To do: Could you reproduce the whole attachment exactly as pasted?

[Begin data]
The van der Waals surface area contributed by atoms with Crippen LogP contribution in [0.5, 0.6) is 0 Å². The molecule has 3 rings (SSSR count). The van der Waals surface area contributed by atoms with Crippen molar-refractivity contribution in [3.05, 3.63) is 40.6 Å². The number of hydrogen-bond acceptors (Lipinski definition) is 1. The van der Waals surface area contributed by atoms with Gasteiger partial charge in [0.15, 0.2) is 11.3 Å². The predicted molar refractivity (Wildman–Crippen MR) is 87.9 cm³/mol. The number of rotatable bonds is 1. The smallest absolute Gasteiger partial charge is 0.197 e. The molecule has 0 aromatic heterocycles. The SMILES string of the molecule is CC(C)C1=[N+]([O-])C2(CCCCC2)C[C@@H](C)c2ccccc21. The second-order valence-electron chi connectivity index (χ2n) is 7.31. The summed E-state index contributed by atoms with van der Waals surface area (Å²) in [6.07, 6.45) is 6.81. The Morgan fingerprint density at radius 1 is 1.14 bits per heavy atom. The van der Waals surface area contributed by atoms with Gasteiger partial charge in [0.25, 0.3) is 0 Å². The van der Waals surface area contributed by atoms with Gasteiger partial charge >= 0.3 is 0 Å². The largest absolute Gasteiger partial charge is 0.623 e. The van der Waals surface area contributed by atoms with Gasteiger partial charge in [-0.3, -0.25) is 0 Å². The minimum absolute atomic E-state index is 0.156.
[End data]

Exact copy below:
The van der Waals surface area contributed by atoms with Crippen LogP contribution in [0.5, 0.6) is 0 Å². The molecule has 3 rings (SSSR count). The van der Waals surface area contributed by atoms with Crippen molar-refractivity contribution in [3.05, 3.63) is 40.6 Å². The number of hydrogen-bond acceptors (Lipinski definition) is 1. The van der Waals surface area contributed by atoms with Gasteiger partial charge in [0.15, 0.2) is 11.3 Å². The predicted molar refractivity (Wildman–Crippen MR) is 87.9 cm³/mol. The number of rotatable bonds is 1. The smallest absolute Gasteiger partial charge is 0.197 e. The molecule has 0 aromatic heterocycles. The SMILES string of the molecule is CC(C)C1=[N+]([O-])C2(CCCCC2)C[C@@H](C)c2ccccc21. The second-order valence-electron chi connectivity index (χ2n) is 7.31. The summed E-state index contributed by atoms with van der Waals surface area (Å²) in [6.07, 6.45) is 6.81. The Morgan fingerprint density at radius 1 is 1.14 bits per heavy atom. The van der Waals surface area contributed by atoms with Gasteiger partial charge in [0.25, 0.3) is 0 Å². The van der Waals surface area contributed by atoms with Gasteiger partial charge >= 0.3 is 0 Å². The largest absolute Gasteiger partial charge is 0.623 e. The van der Waals surface area contributed by atoms with Gasteiger partial charge in [-0.3, -0.25) is 0 Å². The minimum absolute atomic E-state index is 0.156.